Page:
With more veterans returning home as amputees, demand for prosthetics is up, and high-tech advances are helping improve the grip of the artificial limbs.
Ebele Achone lost part of her right arm in a domestic assault six years ago. A prosthesis gave her a second hand to pinch and grip, but it has limitations.
"You can hold bigger objects, but with little things, they can just slip off," Achone said.
Achone came to Hangar Prosthetics in Raleigh to check out a possible new improvement in prosthetics, called the i-Limb.
"It grips around an object, and it complies to the shape," said Bill Limehouse, an upper-extremities prosthetics specialist with Hangar Prosthetics.
The iLimb works similarly to Achone’s current prosthetic in some ways – they both use contacts on certain arm muscles – but she prefers the new technology.
"This works smoother, and this works with more. It’s more functional," she said.
Instead of one motor for pinching, the iLimb has five motors, one in each finger.
"It’s the most modern technology for upper-limb prosthetics that we’ve seen in a while," Limehouse said.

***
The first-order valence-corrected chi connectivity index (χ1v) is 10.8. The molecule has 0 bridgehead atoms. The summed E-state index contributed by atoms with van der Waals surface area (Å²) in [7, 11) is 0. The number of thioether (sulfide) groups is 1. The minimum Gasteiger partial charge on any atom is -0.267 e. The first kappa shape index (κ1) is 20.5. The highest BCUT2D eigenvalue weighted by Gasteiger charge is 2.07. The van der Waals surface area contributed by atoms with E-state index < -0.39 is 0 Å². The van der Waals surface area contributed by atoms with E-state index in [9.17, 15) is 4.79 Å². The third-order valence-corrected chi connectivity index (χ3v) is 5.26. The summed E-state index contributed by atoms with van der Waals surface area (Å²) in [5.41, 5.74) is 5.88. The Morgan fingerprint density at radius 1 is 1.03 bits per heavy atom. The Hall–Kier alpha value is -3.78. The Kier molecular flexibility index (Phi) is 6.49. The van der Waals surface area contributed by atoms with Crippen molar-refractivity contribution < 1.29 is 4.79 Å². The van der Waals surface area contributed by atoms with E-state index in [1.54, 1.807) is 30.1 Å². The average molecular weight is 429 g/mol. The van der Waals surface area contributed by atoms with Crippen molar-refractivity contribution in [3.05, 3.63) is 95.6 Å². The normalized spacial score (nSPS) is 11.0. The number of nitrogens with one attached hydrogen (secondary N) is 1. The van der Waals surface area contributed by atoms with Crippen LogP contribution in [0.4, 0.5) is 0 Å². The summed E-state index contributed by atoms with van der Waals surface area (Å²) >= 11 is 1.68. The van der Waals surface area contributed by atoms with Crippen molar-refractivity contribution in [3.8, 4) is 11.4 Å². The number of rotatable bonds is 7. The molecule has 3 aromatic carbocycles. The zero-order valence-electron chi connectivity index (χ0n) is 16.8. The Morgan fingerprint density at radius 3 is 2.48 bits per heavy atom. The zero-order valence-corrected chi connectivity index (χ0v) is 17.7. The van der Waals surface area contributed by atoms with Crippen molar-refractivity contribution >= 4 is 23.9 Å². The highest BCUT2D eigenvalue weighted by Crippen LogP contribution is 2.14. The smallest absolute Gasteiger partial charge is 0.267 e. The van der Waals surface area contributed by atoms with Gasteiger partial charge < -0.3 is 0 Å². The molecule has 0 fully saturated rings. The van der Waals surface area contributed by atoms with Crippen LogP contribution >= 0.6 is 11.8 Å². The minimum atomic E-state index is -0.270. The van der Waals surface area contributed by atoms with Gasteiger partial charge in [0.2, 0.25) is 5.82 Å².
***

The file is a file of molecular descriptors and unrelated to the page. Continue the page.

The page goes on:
Several veterans use the iLimb. Unlike the old prosthetic hands, these new ones can be twisted for the best angle, and all the fingers can move at once or just the thumb by itself.
"It’s very exciting to see what’s going to come out in the future," Sgt. Juan Arrendondo, who has a prosthetic, said.
The iLimb device costs about $18,000. Some insurance companies cover it, but Medicare does not.
Achone recently graduated from East Carolina University with a degree in hospital-information management. She said the improved prosthesis will help her function better in the kind of job she wants.
"With this, I will be able to do more. Especially with fine objects, I will be able to grasp more with it," Achone said.